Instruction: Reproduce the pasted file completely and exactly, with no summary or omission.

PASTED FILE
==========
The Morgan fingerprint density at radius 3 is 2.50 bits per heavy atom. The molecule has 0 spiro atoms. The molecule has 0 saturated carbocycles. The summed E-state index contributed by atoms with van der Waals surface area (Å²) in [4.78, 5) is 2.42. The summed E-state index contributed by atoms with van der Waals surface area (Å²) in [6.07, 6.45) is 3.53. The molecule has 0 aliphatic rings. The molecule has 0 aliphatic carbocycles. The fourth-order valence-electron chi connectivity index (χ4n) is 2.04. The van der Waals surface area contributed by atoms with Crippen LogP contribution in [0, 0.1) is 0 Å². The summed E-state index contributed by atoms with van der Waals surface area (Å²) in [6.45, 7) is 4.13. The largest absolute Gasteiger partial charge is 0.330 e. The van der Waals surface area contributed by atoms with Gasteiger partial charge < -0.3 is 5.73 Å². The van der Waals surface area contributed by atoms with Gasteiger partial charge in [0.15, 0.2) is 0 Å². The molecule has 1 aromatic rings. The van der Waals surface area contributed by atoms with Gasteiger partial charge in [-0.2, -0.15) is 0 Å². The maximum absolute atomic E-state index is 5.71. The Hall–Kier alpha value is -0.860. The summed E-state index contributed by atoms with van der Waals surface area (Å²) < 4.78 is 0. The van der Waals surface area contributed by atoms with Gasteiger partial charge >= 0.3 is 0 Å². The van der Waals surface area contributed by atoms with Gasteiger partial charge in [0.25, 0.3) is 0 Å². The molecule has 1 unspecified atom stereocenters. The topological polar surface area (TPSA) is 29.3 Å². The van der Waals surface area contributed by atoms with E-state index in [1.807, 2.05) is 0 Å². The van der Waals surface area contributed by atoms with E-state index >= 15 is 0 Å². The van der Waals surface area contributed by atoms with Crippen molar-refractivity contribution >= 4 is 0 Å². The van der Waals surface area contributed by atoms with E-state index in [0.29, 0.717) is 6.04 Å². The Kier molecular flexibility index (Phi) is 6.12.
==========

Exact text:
The Morgan fingerprint density at radius 3 is 2.50 bits per heavy atom. The molecule has 0 spiro atoms. The molecule has 0 saturated carbocycles. The summed E-state index contributed by atoms with van der Waals surface area (Å²) in [4.78, 5) is 2.42. The summed E-state index contributed by atoms with van der Waals surface area (Å²) in [6.07, 6.45) is 3.53. The molecule has 0 aliphatic rings. The molecule has 0 aliphatic carbocycles. The fourth-order valence-electron chi connectivity index (χ4n) is 2.04. The van der Waals surface area contributed by atoms with Crippen LogP contribution in [0, 0.1) is 0 Å². The summed E-state index contributed by atoms with van der Waals surface area (Å²) in [6.45, 7) is 4.13. The largest absolute Gasteiger partial charge is 0.330 e. The van der Waals surface area contributed by atoms with Gasteiger partial charge < -0.3 is 5.73 Å². The van der Waals surface area contributed by atoms with Gasteiger partial charge in [0.15, 0.2) is 0 Å². The molecule has 1 aromatic rings. The van der Waals surface area contributed by atoms with Gasteiger partial charge in [-0.2, -0.15) is 0 Å². The maximum absolute atomic E-state index is 5.71. The Hall–Kier alpha value is -0.860. The summed E-state index contributed by atoms with van der Waals surface area (Å²) < 4.78 is 0. The van der Waals surface area contributed by atoms with Gasteiger partial charge >= 0.3 is 0 Å². The van der Waals surface area contributed by atoms with Gasteiger partial charge in [0.25, 0.3) is 0 Å². The molecule has 1 unspecified atom stereocenters. The topological polar surface area (TPSA) is 29.3 Å². The van der Waals surface area contributed by atoms with E-state index in [1.807, 2.05) is 0 Å². The van der Waals surface area contributed by atoms with E-state index >= 15 is 0 Å². The van der Waals surface area contributed by atoms with Crippen molar-refractivity contribution >= 4 is 0 Å². The van der Waals surface area contributed by atoms with E-state index in [0.29, 0.717) is 6.04 Å². The Kier molecular flexibility index (Phi) is 6.12.